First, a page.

The ABC Warrior’s value isn’t just in its realistic depiction of a future war and the possible machines built to fight it, but in the human and trans-human moral cost of such a conflict. Like much of the best Science Fiction in all media, whether literature, film and television or comics, the ABC Warrior’s brings a critical satirical eye to contemporary politicians, who have manufactured wars and sacrificed human lives in furtherance of their personal and geopolitical ambitions.

And that really is zarjaz, as Tharg the Mighty also used to say.

Splundig vur thrigg.

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Sneck! Mutant Bounty Hunter In Radio 4 High Culture Shock!

April 7, 2015

Strontium Dog

Mutant Bounty Hunter Johnny Alpha, AKA Strontium Dog, from 2000 AD, drawn by Carlos Ezquerra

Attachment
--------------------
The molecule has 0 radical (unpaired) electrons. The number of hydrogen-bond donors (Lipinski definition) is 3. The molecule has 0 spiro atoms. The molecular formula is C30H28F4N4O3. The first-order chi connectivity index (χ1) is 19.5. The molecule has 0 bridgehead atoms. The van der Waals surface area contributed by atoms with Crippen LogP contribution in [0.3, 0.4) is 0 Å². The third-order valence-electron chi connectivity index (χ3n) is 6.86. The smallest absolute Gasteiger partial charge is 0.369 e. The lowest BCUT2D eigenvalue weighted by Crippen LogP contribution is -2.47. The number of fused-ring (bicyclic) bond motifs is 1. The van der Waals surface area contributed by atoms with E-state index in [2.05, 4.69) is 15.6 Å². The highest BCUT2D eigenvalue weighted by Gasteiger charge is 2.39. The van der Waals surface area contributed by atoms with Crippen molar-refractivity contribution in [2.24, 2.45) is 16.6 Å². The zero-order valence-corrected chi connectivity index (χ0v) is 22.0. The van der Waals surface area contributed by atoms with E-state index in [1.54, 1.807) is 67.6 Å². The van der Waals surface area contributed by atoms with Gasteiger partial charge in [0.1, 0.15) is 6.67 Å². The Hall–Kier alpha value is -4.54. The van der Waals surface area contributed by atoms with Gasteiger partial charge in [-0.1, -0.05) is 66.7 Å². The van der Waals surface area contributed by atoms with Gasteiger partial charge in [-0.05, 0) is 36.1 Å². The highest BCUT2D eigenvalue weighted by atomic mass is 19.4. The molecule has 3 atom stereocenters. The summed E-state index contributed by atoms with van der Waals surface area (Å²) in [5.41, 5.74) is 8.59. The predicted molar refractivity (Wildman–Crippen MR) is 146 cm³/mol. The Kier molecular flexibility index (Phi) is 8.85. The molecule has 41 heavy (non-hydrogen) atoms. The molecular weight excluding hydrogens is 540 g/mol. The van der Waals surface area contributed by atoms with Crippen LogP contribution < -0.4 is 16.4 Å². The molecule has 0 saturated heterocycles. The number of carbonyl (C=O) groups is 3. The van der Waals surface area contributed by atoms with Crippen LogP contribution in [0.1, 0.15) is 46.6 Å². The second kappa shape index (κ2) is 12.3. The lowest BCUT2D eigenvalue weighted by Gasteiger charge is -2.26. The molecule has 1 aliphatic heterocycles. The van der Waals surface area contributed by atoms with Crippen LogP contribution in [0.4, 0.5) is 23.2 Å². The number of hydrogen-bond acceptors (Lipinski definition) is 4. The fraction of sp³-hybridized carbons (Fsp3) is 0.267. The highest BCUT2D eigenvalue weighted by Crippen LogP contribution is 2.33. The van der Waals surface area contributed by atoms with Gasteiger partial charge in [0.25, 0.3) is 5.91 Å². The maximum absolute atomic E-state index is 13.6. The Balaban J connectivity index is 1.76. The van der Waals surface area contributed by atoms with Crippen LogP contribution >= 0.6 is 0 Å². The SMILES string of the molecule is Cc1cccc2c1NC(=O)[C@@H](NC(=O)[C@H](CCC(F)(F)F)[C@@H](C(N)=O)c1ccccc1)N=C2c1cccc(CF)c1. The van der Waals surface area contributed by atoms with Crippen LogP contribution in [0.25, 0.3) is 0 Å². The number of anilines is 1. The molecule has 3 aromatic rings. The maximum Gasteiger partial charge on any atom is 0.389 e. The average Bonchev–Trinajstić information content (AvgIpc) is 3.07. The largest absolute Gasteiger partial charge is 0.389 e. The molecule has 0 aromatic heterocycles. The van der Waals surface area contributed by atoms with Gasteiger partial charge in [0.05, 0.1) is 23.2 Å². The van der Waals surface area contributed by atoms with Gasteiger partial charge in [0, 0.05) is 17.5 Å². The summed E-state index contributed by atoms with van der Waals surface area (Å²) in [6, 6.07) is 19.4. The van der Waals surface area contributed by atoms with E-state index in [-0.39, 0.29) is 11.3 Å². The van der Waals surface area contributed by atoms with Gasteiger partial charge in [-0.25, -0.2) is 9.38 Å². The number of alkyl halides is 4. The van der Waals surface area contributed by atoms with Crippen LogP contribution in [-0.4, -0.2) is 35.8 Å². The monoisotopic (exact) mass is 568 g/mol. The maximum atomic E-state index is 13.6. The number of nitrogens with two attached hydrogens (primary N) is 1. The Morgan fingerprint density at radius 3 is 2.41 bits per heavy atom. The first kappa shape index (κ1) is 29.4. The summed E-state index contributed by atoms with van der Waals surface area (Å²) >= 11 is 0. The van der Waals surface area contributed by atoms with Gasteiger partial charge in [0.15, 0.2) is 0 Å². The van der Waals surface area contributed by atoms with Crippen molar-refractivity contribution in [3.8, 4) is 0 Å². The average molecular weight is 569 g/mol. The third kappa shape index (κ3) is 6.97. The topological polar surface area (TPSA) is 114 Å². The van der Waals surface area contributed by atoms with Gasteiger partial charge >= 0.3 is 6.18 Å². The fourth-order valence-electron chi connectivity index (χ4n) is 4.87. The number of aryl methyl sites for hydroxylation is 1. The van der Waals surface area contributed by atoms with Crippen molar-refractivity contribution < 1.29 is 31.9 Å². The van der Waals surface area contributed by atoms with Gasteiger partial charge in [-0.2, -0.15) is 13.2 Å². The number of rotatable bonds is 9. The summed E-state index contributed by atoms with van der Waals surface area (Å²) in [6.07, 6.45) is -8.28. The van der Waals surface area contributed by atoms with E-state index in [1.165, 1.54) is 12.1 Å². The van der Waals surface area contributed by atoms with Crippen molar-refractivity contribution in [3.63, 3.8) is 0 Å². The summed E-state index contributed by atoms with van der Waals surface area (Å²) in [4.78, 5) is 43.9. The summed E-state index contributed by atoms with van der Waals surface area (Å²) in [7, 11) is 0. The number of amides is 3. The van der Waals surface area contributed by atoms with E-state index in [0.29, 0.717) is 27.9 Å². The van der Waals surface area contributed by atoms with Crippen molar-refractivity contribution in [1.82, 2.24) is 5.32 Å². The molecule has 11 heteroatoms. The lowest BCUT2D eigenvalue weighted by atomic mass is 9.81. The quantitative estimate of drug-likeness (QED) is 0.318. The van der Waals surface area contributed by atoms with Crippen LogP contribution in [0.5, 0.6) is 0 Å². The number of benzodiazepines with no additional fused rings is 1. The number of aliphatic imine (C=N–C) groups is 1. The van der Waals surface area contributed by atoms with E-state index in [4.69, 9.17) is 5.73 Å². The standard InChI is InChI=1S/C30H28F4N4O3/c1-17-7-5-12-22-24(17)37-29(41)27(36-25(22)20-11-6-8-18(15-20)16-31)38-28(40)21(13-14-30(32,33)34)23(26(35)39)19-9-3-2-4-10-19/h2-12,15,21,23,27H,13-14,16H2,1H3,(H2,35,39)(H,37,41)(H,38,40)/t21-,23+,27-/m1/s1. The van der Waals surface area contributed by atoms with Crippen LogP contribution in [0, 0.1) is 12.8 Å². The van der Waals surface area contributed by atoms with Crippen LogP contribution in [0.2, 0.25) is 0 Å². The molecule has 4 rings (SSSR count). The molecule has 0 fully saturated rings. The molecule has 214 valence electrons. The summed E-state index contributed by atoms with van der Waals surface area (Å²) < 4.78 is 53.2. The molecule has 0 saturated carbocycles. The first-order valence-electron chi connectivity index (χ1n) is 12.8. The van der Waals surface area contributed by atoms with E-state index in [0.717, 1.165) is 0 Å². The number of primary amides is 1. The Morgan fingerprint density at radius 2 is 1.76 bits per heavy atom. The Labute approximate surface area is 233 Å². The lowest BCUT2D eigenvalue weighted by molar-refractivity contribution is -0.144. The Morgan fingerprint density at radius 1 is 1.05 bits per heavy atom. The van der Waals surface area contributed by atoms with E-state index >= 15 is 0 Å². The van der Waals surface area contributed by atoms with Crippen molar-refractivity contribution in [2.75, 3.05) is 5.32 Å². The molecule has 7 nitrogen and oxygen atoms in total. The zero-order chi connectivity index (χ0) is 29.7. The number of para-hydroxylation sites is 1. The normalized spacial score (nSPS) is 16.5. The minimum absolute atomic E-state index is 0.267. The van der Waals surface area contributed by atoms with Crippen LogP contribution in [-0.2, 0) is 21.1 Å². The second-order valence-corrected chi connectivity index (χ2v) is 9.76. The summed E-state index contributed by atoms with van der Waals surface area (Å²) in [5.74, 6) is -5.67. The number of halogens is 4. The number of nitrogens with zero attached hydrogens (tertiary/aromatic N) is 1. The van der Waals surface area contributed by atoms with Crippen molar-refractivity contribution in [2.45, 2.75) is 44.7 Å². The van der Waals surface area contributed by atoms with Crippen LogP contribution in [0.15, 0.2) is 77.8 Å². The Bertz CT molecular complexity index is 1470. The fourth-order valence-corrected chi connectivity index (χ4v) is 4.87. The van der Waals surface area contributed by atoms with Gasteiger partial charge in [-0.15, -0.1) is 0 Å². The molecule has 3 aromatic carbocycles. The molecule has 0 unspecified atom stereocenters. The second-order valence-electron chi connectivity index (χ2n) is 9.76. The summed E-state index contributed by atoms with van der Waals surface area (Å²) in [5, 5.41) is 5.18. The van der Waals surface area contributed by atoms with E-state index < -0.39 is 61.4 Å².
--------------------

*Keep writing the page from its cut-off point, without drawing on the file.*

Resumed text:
I’ve published a few pieces recently about comics, and particularly 2000 AD. Last week it was reported that Judge Dredd was going to be taking on Nigel Farage in the form of a hate-mongering politico, Bilious Barrage, in Mega-City 1. Now in today’s Radio Times there’s also news that another favourite from 2000 AD will get a mention on radio: Johnny Alpha, the mutant bounty hunter and hero of the strip Strontium Dog. He’s due to get an appearance on a programme about a new cycle of poems about the element, from which he and the other Search/Destroy Agents took their name The (Half) Life of Strontium.

The blurb in the Radio Times says Strontium is the 38th element in the Periodic Table and was discovered in 1792 by miners in the Scottish village of Strontian. Robert Crawford’s new suite of poems elaborates on the connections between the village in Argyll, the bomb that dropped on Nagasaki and the mutant bounty hunter, Strontium Dog.